Thursday, March 17, 2011

Your First Digital SLR - What You Should Know?

If like me, you're thinking about getting (or already are) serious about photography, whether as a hobby or maybe even as a line of work, one of the first investments you'll be looking to make is in a good digital SLR. There are a number of different makes and models (just a few!) and you'll need to make some careful considerations when deciding on the best DSLR camera for your needs.

What is a DSLR camera and how is it different to other digital cameras?
SLR stands for single lens reflex and describes the way these types of cameras behave. Light passes through the camera lens to a mirror that then reflects the light upward to a pentaprism or pentamirror - which corrects the mirroring of the image - before being reflected to the viewfinder. When the shutter is released, the initial mirror flips up to allow the light to pass through the shutter and capture the image.

SLR cameras allow for more accurate composition and colour balance in your shot, as what you see through the viewfinder is what you get in your final picture. They also have faster response times and allow for more control which means you can get more creative with your shots, such as focusing on different elements of the composition. Meanwhile, digital SLR cameras allow for digital capture so that you can review your images instantly.

Choosing your first DSLR - what to consider

Many makes and models of DSLR cameras behave in similar ways - but there are lots of variations between the types. Choosing the best DSLR camera for your needs depends on how you intend to use the machine - and the amount you're willing to spend. Here are some points to keep in mind:

Megapixels - these days, most DSLR cameras will offer substantial megapixels, starting at about 8 MP up to 24 MP or more. Having more megapixels generally means better resolution for large prints or when you're enlarging small sections of a shot. However, having more megapixels isn't the be all and end all for getting quality pictures. In poor lighting conditions, for example, your camera sensor can sometimes record the wrong colour tone for a particular pixel, creating "noise" in your photographs resulting in a speckled appearance. Professional photographers may prefer a higher megapixel count if their photos will be used in large prints, such as billboards, or if they plan on significantly cropping the image. Consider how you'll be using the camera and how big you'll be printing photos when deciding on how many megapixels you'll need.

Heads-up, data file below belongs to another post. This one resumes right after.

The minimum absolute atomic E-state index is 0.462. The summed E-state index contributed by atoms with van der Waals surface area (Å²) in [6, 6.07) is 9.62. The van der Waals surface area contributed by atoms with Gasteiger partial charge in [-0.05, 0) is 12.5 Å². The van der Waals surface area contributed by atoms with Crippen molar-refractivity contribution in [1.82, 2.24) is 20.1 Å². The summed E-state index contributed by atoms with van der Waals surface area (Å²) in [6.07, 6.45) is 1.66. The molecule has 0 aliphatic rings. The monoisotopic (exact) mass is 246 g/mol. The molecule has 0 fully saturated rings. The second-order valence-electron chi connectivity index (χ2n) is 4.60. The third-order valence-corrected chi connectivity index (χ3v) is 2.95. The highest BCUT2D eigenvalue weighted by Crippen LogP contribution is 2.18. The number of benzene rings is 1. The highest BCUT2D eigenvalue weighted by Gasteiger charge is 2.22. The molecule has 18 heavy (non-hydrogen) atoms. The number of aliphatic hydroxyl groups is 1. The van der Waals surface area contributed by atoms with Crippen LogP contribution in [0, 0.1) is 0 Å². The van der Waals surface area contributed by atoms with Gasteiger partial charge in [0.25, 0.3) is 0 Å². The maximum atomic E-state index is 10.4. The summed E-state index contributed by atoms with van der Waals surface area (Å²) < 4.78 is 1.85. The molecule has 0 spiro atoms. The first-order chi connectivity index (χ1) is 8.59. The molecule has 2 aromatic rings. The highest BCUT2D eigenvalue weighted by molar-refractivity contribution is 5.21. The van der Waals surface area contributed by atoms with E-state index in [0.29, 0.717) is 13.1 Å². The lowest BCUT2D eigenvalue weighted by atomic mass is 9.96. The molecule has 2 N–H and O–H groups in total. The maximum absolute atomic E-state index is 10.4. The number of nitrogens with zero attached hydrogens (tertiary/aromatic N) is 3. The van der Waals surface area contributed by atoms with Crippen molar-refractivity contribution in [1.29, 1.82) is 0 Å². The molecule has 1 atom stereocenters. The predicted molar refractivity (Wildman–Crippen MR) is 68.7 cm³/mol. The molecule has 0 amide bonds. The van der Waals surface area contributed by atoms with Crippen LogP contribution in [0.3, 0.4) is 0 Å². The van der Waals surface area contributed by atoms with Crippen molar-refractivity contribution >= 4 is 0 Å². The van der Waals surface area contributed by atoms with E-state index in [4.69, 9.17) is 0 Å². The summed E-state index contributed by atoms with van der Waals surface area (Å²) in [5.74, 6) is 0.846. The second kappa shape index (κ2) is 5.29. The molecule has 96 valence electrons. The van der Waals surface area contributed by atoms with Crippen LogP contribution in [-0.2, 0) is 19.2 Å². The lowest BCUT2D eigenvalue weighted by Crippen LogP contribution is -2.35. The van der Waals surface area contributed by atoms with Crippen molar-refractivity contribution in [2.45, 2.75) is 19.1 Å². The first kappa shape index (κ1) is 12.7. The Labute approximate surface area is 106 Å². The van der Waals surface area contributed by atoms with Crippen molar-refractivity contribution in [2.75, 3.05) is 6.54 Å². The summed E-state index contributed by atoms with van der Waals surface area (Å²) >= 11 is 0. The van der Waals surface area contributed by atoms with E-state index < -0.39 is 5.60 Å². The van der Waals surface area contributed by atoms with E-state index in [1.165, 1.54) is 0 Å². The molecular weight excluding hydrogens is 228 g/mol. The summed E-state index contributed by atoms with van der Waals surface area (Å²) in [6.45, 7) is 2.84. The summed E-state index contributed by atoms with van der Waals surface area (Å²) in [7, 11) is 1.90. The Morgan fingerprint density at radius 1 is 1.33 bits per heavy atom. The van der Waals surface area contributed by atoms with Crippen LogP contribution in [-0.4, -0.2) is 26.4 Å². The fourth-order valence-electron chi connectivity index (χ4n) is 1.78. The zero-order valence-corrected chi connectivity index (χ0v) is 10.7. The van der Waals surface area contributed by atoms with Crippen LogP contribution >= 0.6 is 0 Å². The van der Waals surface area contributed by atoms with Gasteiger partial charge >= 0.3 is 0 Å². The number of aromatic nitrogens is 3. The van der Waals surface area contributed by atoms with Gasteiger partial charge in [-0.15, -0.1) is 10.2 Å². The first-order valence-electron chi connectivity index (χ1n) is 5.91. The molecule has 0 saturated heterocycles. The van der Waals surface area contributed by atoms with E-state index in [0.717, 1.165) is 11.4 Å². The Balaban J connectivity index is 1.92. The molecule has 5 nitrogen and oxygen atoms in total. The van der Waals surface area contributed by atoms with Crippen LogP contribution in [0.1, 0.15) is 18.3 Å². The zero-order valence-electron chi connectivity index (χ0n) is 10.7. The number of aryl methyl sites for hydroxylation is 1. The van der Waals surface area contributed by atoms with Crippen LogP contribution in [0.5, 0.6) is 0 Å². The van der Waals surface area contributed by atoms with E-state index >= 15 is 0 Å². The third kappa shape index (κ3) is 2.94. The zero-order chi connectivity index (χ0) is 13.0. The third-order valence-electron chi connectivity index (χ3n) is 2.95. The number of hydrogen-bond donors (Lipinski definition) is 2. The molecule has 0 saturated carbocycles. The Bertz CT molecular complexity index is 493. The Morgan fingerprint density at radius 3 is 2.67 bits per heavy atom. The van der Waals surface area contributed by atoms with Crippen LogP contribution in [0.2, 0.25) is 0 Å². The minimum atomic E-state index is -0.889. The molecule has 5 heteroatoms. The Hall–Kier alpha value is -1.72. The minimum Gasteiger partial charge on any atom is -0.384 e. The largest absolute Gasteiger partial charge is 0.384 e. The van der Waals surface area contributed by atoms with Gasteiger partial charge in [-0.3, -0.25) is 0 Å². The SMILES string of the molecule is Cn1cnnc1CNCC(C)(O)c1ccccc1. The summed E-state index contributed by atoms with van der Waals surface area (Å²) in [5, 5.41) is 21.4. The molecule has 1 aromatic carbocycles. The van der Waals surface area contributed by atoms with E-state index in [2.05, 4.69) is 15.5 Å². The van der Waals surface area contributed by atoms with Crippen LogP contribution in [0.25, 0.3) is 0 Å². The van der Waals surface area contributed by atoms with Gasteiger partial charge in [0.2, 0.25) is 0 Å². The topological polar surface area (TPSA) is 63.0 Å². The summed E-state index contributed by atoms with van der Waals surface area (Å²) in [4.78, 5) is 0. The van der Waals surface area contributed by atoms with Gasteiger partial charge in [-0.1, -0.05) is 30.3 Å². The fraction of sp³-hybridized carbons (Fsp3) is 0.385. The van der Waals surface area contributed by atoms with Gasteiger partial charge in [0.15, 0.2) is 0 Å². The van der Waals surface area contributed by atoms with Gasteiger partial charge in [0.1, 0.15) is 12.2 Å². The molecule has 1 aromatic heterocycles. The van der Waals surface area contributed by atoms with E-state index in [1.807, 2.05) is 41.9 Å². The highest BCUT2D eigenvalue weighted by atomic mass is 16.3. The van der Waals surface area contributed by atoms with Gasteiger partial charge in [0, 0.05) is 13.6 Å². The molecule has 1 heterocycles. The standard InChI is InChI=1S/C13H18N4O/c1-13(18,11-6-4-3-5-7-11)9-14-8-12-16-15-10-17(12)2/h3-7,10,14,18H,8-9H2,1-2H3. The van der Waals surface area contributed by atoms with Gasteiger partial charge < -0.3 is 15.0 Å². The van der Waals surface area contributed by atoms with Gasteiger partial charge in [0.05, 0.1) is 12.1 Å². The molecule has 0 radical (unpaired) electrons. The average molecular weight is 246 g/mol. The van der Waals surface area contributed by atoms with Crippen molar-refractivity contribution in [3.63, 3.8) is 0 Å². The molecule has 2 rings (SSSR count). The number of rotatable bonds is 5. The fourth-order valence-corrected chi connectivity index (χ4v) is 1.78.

Cost - Your budget will determine the type of DSLR camera you purchase. Remember that in addition to buying the camera body, you might want a couple of camera lenses as well. A good zoom lens, for example, will bring you up close to your subject while a wide angle lens will broaden your angle view and give you a unique perspective. You may also want to invest in camera accessories, including filters, a camera bag or even an extra battery to make the most out of your machine.

Speed - one of the most noticeable benefits of switching to a DSLR camera is the speed. A typical digital camera involves a bit of shutter lag (the delay between pushing the button and actually capturing the image). DSLR cameras are much quicker in their response time. If you'll be shooting lots of action photographs, such as at sporting events, then a faster model is a must.

Ebay or Amazon? - These can be particularly valuable places to pick up some great bargains. New or used DSLR'S can be yours at incredibly knocked down prices but remember to us caution and research any seller thoroughly before committing to buy. I bought my own Sony Alpha 350 off Ebay about a year ago for nearly half price. It was virtually untouched and it's been a great camera ever since I bought it. However, be sure to really research the seller and their feed-back before committing to buy!

Choosing the right DSLR camera requires some good old fashioned research. Ask for advice from friends and family who own DSLR cameras, or maybe borrow one for a weekend. Read photography magazines and check out web sites and blogs like Photography Blog for professional advice, reviews and updates on technology developments. Investing in a quality DSLR camera will really add a whole new dimension to your photography experience - so make sure you get it right!